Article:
A jury trying two people in relation to the resale of tickets to a range of events at inflated prices has heard the lengths to which Ed Sheeran’s management has gone to combat the secondary ticketing market.
Statements from Sheeran’s manager Stuart Camp were read at Leeds Crown Court on Wednesday at the trial of Lynda Chenery and Mark Woods, who are charged with fraudulent trading in relation to the activities of the firm TQ Tickets Ltd.
Mr Camp explained how Sheeran’s concert tours had a strict ticket pricing policy aimed at “keeping ticket prices accessible for as many people as possible”.
He said the demand for tickets was extremely high and they could be sold at very high prices but “we don’t want our tickets to be beyond some people”.
Mr Camp said this was a “long-terms business strategy that we see as ethical”.
He said Sheeran played 120 concerts in 2018 to around four million people.
Mr Camp outlined details of the extensive measures he and promoter Stuart Galbraith went to as they tried to prevent the re-selling of tickets at inflated prices for the singer’s 2018 UK stadium tour.
In another statement read on Wednesday, Mr Galbraith said this tour involved 18 concerts at five venues in Manchester, Glasgow, Cardiff, Newcastle and London, with an average of around 70,000 people attending each event.
He said he was determined to stamp out reselling, except for one outlet which was contracted to resell tickets for those who genuinely could not make the events, but at face value prices.
The promoter said it was made very clear to buyers and primary sellers that tickets could not be resold, concert-goers would have to bring ID and proof of purchase to the events, and they would not be allowed into a stadium with re-sold tickets.
Mr Galbraith said he also wrote to three key figures at the secondary reselling site Viagogo to warn them of the consequences of re-selling the tickets.
He described how fans who were discovered trying to get into gigs with tickets bought on Viagogo were directed to “Victims of Viagogo” kiosks at the venues, where they were given letters to help them get a refund from the firm and offered fresh tickets at face value.
He said the pricing policy for the tour was £80 and £50 for the London dates and £75 and £45 outside the capital.
In his statement, Mr Galbraith said around 6,300 replacement tickets were sold over the course of the tour to those who presented unauthorised re-sold tickets. But he said he believed another 2,000 were bought at face value on the open marketplace by those who had their unauthorised tickets cancelled.
Danielle Graham, prosecuting, told the jury that National Trading Standards investigators had found that people working for TQ Tickets Ltd had bought 70 tickets at an average price of £74.17 for the 2018 Ed Sheeran UK tour, according information obtained from ticket firms.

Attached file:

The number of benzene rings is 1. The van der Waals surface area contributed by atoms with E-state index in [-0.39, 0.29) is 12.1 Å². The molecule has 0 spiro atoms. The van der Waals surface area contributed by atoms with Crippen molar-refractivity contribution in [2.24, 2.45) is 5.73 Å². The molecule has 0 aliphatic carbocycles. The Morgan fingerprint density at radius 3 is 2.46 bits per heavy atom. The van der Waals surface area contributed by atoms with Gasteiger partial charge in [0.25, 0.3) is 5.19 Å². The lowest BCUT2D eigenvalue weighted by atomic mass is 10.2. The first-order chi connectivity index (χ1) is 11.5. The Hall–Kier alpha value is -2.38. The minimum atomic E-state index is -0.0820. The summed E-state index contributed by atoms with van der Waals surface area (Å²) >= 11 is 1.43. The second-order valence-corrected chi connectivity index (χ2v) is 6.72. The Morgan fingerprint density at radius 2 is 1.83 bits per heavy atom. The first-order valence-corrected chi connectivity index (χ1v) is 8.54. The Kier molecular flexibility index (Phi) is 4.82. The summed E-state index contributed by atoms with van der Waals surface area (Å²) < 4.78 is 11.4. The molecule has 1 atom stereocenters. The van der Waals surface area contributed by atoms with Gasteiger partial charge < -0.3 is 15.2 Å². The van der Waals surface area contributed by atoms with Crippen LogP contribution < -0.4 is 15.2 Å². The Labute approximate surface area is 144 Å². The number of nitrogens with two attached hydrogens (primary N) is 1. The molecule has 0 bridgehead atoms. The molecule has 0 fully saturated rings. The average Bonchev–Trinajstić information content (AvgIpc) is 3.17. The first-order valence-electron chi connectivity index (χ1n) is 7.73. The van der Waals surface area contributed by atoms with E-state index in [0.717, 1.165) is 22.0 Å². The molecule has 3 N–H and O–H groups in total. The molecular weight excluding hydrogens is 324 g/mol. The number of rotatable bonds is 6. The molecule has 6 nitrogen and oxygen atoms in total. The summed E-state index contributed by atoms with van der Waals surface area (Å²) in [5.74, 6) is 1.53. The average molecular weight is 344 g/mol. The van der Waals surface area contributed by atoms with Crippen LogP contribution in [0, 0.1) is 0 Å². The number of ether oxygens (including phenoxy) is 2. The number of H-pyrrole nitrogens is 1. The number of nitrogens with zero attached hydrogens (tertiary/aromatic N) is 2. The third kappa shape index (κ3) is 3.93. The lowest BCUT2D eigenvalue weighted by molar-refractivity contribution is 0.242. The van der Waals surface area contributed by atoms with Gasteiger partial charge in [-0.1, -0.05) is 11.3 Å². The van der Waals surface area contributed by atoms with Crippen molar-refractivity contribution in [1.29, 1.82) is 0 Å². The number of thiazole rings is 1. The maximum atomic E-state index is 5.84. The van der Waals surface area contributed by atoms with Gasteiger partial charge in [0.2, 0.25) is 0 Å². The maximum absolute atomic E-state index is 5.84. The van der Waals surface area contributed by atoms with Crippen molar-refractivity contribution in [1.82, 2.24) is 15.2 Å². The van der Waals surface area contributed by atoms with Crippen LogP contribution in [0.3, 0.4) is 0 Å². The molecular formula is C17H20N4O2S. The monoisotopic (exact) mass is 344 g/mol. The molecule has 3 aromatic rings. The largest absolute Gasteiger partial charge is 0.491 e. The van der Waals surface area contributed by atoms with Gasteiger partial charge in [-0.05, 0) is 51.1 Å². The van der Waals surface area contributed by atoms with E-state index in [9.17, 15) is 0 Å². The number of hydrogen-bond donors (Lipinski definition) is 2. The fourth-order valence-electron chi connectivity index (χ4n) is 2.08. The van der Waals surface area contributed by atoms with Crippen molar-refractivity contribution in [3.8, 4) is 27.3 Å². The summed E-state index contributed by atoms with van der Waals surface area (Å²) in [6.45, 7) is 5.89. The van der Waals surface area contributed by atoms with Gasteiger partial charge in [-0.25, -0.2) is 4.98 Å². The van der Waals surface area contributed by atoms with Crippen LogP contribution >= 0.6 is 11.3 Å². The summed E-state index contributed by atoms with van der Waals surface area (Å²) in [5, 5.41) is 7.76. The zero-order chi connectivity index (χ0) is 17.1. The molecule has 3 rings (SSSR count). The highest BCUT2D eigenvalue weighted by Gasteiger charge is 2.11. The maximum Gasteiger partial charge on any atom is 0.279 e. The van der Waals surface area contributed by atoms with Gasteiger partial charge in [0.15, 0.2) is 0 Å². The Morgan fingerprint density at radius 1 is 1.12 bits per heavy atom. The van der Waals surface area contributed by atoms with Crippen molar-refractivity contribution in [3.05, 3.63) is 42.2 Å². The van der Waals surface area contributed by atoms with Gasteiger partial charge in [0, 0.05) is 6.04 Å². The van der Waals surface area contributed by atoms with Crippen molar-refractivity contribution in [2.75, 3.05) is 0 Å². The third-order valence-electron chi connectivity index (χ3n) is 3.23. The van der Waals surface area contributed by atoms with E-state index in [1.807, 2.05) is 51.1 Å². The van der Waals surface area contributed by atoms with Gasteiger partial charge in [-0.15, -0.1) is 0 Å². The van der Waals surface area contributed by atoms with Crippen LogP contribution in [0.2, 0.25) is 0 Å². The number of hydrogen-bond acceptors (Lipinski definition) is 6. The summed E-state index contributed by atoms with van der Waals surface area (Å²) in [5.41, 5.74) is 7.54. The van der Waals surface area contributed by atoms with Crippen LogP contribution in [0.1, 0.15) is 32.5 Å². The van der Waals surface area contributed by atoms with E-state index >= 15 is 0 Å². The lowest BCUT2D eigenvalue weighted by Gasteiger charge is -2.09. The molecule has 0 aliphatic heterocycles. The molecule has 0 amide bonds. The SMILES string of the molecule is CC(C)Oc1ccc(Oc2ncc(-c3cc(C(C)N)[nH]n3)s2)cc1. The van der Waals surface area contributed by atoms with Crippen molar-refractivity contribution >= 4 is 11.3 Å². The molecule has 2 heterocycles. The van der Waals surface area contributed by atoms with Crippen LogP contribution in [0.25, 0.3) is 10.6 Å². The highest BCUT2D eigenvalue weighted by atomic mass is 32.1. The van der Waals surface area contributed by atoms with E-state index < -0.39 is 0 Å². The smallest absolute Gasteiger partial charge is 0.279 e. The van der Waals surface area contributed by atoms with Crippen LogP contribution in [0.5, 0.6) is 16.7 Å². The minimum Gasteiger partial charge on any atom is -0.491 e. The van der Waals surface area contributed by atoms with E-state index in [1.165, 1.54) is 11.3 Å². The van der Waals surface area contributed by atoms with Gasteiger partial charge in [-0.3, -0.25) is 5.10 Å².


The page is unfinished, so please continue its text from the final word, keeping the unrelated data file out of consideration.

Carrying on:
But she said other evidence, obtained from the TQ Queen Ltd records, suggested 150 tickets had been bought by 23 different card holders and a further 200 tickets had been bought as part of group packages.
Ms Graham said information from secondary ticket sellers’ sites showed that the firm sold 148 tickets to concerts on the tour at an average price of £165.52.
She told the jury: “The tickets that were sold were sold for over double the face value price.”
The jury has been told how one person working at the company said on a message service that he had 38 web browsers open at one time as he attempted to obtain tickets to Sheeran’s 2018 tour as tickets went on sale in July 2017.
Prosecutors have said that TQ Tickets Ltd was motivated by “greed and dishonesty” when it “exploited the love and passion” of music lovers to make more than £6.5 million from secondary ticketing sites in two and a half years.
The court was told the firm used multiple identities, some of which were fake, to buy large amounts of tickets for artists such as Sheeran on primary sites including Ticketmaster and re-sell them on platforms such as Viagogo.
Maria Chenery-Woods, who prosecutors said was the “driving force” behind the “dishonest enterprise” and referred to herself as The Ticket Queen, has admitted fraudulent trading along with Paul Douglas, who prosecutors say referred to himself as Ticket Boy.
But their respective spouses – Woods and Chenery – deny the charges and are currently on trial.
Chenery is also Chenery-Woods’ sister.
Woods, 59, and Chenery, 51, both of Dickleburgh, near Diss, Norfolk, deny three counts of fraudulent trading.
Chenery-Woods, 54, also of Dickleburgh, and Douglas, 56, of Pulham Market, Norfolk, have pleaded guilty to the charges, the jury has been told.